September 29, 2011
CML V, LLC v. Bax: In Defense of (My Read of) DGCL Section 327
A little while back I wrote that section 327 of the Delaware General Corporate Law, as written, excluded the right to a derivative action for anyone but a shareholder. (In CML V v. Bax, the court determined that the Delaware Limited Liability Company Act, 6 Del. C. § 18-1002, does not permit creditor-based derivative actions for LLCs, despite the argument that the LLC Act was meant to track the court's interpretation of the DGCL.) Obviously, the Delaware Supreme Court does not agree with me about section 327, as the Court granted creditors the rights to proceed in a derivative suit where the company is insolvent. N. Am. Catholic Educ. Programming Found., Inc. v. Gheewalla, 930 A.2d 92 (Del. 2007).
A comment to my prior post also takes issue with my read of section 327. Ht4 says:
You're putting the rabbit in the hat.
This is where your analysis breaks down: "My reading of section 327 is that derivative claims are unambiguously reserved to shareholders." I disagree. 327 applies it restrictions to "derivative suit[s] instituted by a stockholder of a corporation." It does not purport to apply its restrictions to all derivative actions and, therefore, leaves open the possibility of other derivative suits. 18-1002, on the other hand, is written in exclusive language; it applies to ALL derivative actions. It does not leave open the possibility of other proper plaintiffs. That is the crutial difference.
I appreciate the comment, and I guess we'll have to agree to disagree. I concede that ht4's interpretation is plausible, especially in light of current Delaware law. (And, after all, there is a maxim or canon of construction that can help lead to most any conclusion on this.) Still, I think that inherent in section 327 was the assumption that only a shareholder could bring a derivative action. Section 327 explains which shareholders have such a right of action. The failure to mention in the statute any other type of derivative action tells me that no other type was contemplated. Section 327 simply limits the scope of shareholder derivative actions that are permitted.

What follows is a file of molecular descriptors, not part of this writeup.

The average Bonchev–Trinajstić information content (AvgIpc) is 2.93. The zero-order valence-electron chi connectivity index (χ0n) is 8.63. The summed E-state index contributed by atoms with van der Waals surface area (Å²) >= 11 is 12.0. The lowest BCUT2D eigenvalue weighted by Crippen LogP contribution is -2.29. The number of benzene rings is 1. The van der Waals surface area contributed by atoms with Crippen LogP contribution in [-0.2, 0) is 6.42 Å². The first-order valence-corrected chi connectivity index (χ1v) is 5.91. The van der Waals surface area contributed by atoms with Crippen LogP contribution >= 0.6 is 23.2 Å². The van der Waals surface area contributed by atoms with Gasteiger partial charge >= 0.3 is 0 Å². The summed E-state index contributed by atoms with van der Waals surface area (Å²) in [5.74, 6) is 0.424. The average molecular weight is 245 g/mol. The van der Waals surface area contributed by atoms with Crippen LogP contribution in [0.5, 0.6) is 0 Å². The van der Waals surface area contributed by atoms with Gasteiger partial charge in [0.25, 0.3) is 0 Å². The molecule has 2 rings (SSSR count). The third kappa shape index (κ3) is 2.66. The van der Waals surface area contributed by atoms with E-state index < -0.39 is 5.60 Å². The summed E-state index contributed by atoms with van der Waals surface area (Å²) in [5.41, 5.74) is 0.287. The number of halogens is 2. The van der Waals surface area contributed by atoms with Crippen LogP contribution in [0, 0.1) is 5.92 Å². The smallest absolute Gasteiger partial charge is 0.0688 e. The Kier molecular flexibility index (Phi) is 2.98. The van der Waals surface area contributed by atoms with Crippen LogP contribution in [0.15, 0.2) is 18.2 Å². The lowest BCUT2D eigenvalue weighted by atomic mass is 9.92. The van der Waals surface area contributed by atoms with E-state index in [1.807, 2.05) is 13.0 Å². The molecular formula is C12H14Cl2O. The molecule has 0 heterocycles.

It is certainly plausible that the drafters intended to allow creditors or even other stakeholders to have a right to a derivative action, but then why not have some mention, or some prerequisite, as provided for shareholder actions in section 327, to allow the suit to proceed? It is hard for me to imagine a legislature contemplating an easier road to a derivative action for someone other than shareholders, and yet that's what is implied (or at least permitted) if section 327 is not exclusive to shareholder actions.
Further, in affirming the right of derivative actions for creditors, the Delaware Supreme Court provided a prerequisite for creditor standing: insolvency (or, arguably, a company close to insolvency). N. Am. Catholic Educ. Programming Found., Inc. v. Gheewalla, 930 A.2d 92 (Del. 2007). The Court determined that "equitable considerations," and not the DGCL, "give creditors standing to pursue derivative claims against the directors of an insolvent corporation." Id. Thus, the DGCL provides the scope of shareholders who can bring such suits, and equity (via the Court) does the same for creditors. Although this outcome is one reasonable interpretation, it is hardly required.
I'm of a mixed mind about whether creditors should have a right bring a derivative suit against an insolvent corporation or LLC. I am, however, reasonably certain that if there is to be such a right, it should be created via statute. In Delaware, I maintain that, as drafted, neither the DGCL or the LLC Act permit such rights to creditors. Obviously, the Court has spoken, and there is now a body of law that makes the law clear in both instances. But section 327 still looks exclusive to me.